They say that if you have to ask, you can’t afford it. But that is not always the case. Pop-up trailers are small and do not have large roofs so you should be able to afford to repair the one on your little camper. The key is getting the right materials and looking for all the damage
How much does it cost to repair a pop-up camper roof? If you do it yourself and find the right materials, the cost of repairing a small pop-up camper’s roof can be about $300. However, when it comes to repairs, size does matter and the costs go up as the size of your trailer gets larger. Don’t forget that roof leaks can cause other costly damage as well.
To learn more about the cost of fixing your pop-up camper’s roof just continue to read our article. It has the information you want to know about so you can budget your money accordingly. Always add 10% to any estimate to cover unknown expenses that crop up.
Yes, it can be done but the problem you will face is attaching the new ceiling material to the foam roof that acts as insulation. In some models, you will find that the ceiling is made from luan plywood which can be easily damaged if there is a leaky roof.
It is possible to remove that plywood from the foam and add whatever ceiling material you want to have. Since you are attaching new material to foam, you may not be able to use nails or screws.
You would have to use an adhesive that works on both foam and the new ceiling material. There should be plenty of options to choose from in both ceiling materials and adhesive. Also, you may want to add in some wood and plastic molding to add to the new decor.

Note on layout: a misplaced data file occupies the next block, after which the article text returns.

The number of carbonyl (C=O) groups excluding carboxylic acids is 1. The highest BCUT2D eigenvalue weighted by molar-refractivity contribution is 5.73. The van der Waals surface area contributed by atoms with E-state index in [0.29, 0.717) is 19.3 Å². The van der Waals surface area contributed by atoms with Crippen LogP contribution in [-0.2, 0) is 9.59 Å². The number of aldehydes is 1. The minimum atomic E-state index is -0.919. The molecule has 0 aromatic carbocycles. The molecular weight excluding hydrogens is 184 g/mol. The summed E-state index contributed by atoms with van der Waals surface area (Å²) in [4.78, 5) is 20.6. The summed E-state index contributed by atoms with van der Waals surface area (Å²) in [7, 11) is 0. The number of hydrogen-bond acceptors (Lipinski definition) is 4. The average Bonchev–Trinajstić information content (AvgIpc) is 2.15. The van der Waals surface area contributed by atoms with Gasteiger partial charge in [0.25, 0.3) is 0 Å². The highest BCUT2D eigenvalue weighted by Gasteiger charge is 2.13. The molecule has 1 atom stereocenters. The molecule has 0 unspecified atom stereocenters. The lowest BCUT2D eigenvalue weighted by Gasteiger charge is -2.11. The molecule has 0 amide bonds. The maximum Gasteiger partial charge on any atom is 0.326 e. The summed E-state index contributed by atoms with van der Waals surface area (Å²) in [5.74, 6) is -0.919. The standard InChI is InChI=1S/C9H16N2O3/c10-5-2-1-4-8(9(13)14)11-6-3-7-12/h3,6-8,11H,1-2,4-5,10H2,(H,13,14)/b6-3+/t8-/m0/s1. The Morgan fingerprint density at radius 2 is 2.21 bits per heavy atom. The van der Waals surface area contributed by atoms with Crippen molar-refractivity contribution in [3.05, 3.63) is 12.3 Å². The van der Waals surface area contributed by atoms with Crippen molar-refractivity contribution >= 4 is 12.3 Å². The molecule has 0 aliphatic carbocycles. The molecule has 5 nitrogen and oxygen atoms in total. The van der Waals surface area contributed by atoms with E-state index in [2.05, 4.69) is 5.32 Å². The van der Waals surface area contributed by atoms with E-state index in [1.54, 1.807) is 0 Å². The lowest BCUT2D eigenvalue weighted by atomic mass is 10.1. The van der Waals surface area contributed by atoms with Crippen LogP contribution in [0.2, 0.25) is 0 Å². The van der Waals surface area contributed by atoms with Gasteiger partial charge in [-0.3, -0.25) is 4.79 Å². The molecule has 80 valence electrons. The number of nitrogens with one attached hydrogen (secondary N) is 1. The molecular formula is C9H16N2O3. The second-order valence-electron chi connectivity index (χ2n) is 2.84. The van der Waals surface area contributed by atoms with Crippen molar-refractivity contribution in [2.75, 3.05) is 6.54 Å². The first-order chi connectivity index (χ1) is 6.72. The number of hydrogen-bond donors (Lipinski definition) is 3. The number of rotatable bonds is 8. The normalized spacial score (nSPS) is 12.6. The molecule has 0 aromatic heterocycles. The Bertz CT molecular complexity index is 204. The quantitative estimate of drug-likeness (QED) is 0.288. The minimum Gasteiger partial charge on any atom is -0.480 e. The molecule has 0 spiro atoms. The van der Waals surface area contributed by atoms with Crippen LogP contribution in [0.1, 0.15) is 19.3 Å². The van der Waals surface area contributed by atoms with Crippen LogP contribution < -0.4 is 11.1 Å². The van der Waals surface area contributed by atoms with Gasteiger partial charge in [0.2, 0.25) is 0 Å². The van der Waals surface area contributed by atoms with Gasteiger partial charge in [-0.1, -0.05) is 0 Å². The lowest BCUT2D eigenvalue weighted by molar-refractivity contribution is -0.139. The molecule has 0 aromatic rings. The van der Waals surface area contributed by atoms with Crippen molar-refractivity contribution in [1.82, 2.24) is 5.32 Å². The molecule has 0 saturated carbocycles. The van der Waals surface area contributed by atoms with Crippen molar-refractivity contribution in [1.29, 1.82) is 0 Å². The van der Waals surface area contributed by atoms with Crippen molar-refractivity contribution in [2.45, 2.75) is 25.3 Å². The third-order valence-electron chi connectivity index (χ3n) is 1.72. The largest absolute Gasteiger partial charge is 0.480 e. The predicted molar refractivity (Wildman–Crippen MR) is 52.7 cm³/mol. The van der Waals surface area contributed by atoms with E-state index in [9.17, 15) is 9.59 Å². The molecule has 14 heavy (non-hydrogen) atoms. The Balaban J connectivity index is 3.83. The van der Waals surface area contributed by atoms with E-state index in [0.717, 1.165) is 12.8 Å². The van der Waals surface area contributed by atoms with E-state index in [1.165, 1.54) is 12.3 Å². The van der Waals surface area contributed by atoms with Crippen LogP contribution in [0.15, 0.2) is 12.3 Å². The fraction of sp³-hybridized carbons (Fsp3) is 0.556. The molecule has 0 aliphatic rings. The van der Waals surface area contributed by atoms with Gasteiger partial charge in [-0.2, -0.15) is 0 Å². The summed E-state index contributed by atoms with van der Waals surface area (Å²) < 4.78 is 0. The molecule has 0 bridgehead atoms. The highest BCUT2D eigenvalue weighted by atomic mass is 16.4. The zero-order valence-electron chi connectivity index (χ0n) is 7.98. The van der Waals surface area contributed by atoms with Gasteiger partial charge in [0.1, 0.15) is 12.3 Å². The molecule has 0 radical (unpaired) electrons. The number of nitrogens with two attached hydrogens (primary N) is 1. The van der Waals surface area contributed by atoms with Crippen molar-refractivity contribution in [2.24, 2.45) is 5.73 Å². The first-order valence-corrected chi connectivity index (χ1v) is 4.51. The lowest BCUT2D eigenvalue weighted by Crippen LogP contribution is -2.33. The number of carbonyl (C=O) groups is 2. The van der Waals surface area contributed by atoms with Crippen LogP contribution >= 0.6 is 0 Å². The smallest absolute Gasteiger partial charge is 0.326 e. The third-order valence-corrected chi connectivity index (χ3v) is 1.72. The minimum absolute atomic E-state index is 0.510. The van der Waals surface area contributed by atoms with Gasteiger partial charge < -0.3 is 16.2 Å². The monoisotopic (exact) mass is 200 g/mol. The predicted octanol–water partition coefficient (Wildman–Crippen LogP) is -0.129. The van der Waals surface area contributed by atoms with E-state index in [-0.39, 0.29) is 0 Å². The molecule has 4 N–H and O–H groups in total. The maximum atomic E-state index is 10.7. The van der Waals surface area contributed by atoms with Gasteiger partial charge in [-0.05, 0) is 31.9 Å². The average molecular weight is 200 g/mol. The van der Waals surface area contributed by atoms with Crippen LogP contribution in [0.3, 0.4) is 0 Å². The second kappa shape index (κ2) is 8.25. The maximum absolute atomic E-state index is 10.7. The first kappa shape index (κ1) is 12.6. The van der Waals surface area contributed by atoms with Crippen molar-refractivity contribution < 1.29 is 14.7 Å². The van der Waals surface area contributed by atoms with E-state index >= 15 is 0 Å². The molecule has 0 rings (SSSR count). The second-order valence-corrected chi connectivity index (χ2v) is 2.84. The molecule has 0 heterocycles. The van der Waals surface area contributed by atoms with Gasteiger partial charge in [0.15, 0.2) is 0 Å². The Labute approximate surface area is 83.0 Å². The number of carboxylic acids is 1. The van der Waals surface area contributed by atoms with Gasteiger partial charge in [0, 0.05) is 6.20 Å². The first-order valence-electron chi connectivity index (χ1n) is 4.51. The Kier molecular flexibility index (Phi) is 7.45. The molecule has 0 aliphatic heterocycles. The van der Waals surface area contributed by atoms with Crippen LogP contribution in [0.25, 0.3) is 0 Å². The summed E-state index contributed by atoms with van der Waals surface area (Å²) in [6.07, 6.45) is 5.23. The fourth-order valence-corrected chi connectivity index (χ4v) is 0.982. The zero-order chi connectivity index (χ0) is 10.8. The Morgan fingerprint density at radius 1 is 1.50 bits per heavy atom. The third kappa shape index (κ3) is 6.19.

The repair cost should not be that expensive if you do it yourself and if your camper’s ceiling is not that large. Plus, materials can be found at cheaper outlets to save you some extra money.
This time it is not just size that matters. It will be the amount of damage that the leaky roof caused that will add to your bill. if you are just fixing the leak, then you may be able to get away with just spending $200-$300 depending on the materials, etc.
Where the extra expense will be is in all the damage that you may not see initially. Water finds the easiest path and as it travels it does harm the different components found in your pop-up camper.
One of those issues will be mold and mildew. You would have to take off molding, and other parts to see if those bacteria agents found a home in your camper. The cost of cleaning up those issues is minimal but expensive in time.
Then there is rotted woodwork, possibly damaged wires and both of these repairs can get expensive. The extent of the unseen damage may not be that much if you catch the leak right away. Then you may only be out a few hundred dollars.
The other major cost of a camper roof repair will be labor if you do not do the work yourself. then you are looking at paying another $500-$700 to have someone do the work for you.
This will depend on the materials you choose to replace the current roofing materials you have on your camper. Replacing the canvas alone will run you between $1000 and $2000 plus about another $500 for labor costs if you hire a professional.
If your roof is cracked, then the cost of repairing the roof will boil down to the materials you buy and your time in applying those materials. Some people use an ABS Powder and Methyl Ethyl Ketone Powder mixture while others use fiberglass roof tape or a leak stopper product.
Most people do not replace the metal roof part at all. They do replace components on the roof and if you own a Coleman pop-up camper, you can find the parts prices at this link.
Which parts you buy is determined by what is damaged and needs to be replaced. others just apply a rubber roof compound or similar products to make the roof like new again.